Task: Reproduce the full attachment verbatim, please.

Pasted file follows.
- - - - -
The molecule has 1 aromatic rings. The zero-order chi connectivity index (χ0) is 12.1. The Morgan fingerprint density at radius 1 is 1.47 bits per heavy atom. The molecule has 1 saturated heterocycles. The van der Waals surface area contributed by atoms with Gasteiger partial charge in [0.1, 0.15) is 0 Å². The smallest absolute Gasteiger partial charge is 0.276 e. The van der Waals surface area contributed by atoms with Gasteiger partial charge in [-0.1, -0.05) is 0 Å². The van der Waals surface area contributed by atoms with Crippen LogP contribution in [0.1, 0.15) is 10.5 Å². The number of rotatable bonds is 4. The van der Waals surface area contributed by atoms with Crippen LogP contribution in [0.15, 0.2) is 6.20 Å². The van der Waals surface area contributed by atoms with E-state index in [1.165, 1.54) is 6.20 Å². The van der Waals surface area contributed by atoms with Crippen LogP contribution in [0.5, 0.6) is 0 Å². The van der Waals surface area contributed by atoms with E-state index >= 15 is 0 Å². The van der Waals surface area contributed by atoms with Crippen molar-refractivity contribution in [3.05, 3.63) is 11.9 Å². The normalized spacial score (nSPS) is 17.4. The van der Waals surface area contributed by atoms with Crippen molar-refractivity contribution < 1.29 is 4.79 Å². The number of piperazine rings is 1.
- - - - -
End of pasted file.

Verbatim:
The molecule has 1 aromatic rings. The zero-order chi connectivity index (χ0) is 12.1. The Morgan fingerprint density at radius 1 is 1.47 bits per heavy atom. The molecule has 1 saturated heterocycles. The van der Waals surface area contributed by atoms with Gasteiger partial charge in [0.1, 0.15) is 0 Å². The smallest absolute Gasteiger partial charge is 0.276 e. The van der Waals surface area contributed by atoms with Gasteiger partial charge in [-0.1, -0.05) is 0 Å². The van der Waals surface area contributed by atoms with Crippen LogP contribution in [0.1, 0.15) is 10.5 Å². The number of rotatable bonds is 4. The van der Waals surface area contributed by atoms with Crippen LogP contribution in [0.15, 0.2) is 6.20 Å². The van der Waals surface area contributed by atoms with E-state index in [1.165, 1.54) is 6.20 Å². The van der Waals surface area contributed by atoms with Crippen LogP contribution in [0.5, 0.6) is 0 Å². The van der Waals surface area contributed by atoms with E-state index >= 15 is 0 Å². The van der Waals surface area contributed by atoms with Crippen molar-refractivity contribution in [3.05, 3.63) is 11.9 Å². The normalized spacial score (nSPS) is 17.4. The van der Waals surface area contributed by atoms with Crippen molar-refractivity contribution < 1.29 is 4.79 Å². The number of piperazine rings is 1.